Today there are 10 homes up for sale in my neighborhood. I was half-serious when I asked my husband if he thought we could make some easy extra cash by purchasing a home as a rental property. He raised his eyebrows and told me I better do some research on the subject before making a decision.
We had a party to go to the next day so I had a chance to talk to some of our friends and family who are already landlords. What I learned from talking to them is only the tip of the iceberg. If you’re seriously considering becoming a landlord, do your research. In the meantime, consider the following issues before you do anything.
Location, location, location
Just like when searching for your own home, location also matters for rental properties—you’ll want to purchase a rental property in a good location.
First, look for a rental property in an area where people will want to live. Consider the school system, freeway access and local amenities—the same things you would consider important before purchasing a home. A well-maintained home on a street with similar properties will be attractive to renters.
Consider purchasing a rental property in a college town, near a hospital or in a community surrounding a large employer in the area. Well-established trendy neighborhoods with some neat local features are also a good idea. These types of areas will most likely have a larger pool of potential tenants.
Second, think about how often you’ll need to commute to your property. You may want to keep an eye on your property on a regular basis or even need to stop there for showings to potential tenants, regular maintenance issues or rent collection. You won’t want to drive 45 minutes each way to your rental property.
Almost perfect property
Whether your first rental property is a single family home, duplex, or apartment, the property typically needs to be brought up to good rental condition before renters can move in. Budget some time in case you have to paint walls, repair appliances or replace fixtures.
A rental property in good condition will impress potential tenants and may limit the number of trips you have to make there for maintenance or repairs.
Speaking of repairs, decide on whether you’ll be the handyman for the property or if you’ll need to hire contractors when issues arise. Who knows? You may be lucky enough to find a tenant who will do their own repairs—just make sure you discuss this in your lease agreement.
Once you do purchase a rental property, you’re going to need to find tenants. In some areas, a sign on the front lawn may be all you need to attract renters, but you might have to use bulletin boards, Craigslist or the classifieds to reach potential renters.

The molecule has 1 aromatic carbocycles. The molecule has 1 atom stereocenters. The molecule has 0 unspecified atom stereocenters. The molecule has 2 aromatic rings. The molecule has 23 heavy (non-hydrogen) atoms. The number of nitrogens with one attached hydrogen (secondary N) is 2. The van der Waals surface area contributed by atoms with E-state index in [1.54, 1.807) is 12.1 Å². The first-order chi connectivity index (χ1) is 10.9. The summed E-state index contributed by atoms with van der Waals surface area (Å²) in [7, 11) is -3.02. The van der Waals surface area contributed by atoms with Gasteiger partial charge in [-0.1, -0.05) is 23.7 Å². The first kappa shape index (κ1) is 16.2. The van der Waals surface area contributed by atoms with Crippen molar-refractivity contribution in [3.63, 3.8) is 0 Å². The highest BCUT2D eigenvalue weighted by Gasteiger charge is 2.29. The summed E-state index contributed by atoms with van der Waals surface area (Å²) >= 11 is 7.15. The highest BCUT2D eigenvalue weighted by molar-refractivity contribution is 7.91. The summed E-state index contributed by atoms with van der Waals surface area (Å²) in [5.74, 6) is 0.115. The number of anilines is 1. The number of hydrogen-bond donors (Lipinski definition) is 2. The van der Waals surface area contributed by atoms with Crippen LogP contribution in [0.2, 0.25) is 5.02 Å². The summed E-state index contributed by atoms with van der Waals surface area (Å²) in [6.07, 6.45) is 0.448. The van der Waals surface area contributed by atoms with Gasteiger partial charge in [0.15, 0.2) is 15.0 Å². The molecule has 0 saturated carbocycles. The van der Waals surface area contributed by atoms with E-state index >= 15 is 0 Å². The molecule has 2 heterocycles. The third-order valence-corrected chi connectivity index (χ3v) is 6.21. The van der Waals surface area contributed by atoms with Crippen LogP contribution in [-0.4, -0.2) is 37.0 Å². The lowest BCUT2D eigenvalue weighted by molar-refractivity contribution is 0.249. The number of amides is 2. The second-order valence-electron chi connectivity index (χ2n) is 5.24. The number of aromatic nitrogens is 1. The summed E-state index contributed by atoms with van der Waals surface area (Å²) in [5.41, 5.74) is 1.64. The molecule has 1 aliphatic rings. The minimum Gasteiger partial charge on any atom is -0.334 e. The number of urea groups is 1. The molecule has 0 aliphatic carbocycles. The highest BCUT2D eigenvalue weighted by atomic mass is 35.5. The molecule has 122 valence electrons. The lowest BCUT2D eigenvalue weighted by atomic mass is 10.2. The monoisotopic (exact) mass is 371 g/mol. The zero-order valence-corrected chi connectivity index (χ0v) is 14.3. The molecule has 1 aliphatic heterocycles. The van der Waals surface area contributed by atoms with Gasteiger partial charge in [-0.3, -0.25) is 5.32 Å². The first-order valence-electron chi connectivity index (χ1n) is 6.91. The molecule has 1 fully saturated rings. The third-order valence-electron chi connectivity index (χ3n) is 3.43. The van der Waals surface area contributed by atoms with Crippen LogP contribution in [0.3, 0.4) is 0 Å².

Working with tenants can be challenging so you’ll want to do your best to get good ones who will consistently make their rent payments on time and not cause severe damage to your property. You will have to decide on which methods you’ll use to screen potential tenants. Depending on your state or local laws, you may be able to review the following:
- Employment history
- Income history
- Credit report
- Background check
One tip both of my friends mentioned is to bypass the most recent landlord reference as they may tell you anything to get rid of their tenant. They advise you to always check with the second previous landlord reference, as they may provide more honest feedback on their former tenants.
As a landlord, you are going to want to have insurance to protect your rental property from damage. Make sure to let your insurance company know that you are going to be using the home as a rental property.
It’s also a good idea to require your tenants to purchase their own renters insurance policy. Let them know that only their own renters insurance policy will protect their personal belongings such as clothes, furniture, jewelry and electronics in case of damage or theft. Renters insurance also provides liability coverage for bodily injury or property damage your tenants or their family may be liable for. Additionally, it may also cover their guests in case of a mishap or even hotel expenses if your tenant is forced out of the rental due to a covered claim.
For me, just this initial research opened my eyes to the fact that becoming a landlord is definitely not a decision to be made lightly. If you find you are excited about becoming a landlord, be sure to:
- Check with your city or state government or your local community college for landlord classes/seminars to learn about equal housing laws, evictions and landlord-tenant laws;
- Meet with your legal counsel regarding legal documents and landlord-tenant rights;
- Check online for more information about becoming a landlord; and,
- Talk to other landlords to get their thoughts on what works best for them.
Bottom line: Do your homework—you owe it to yourself to explore all of the information available before making your final decision.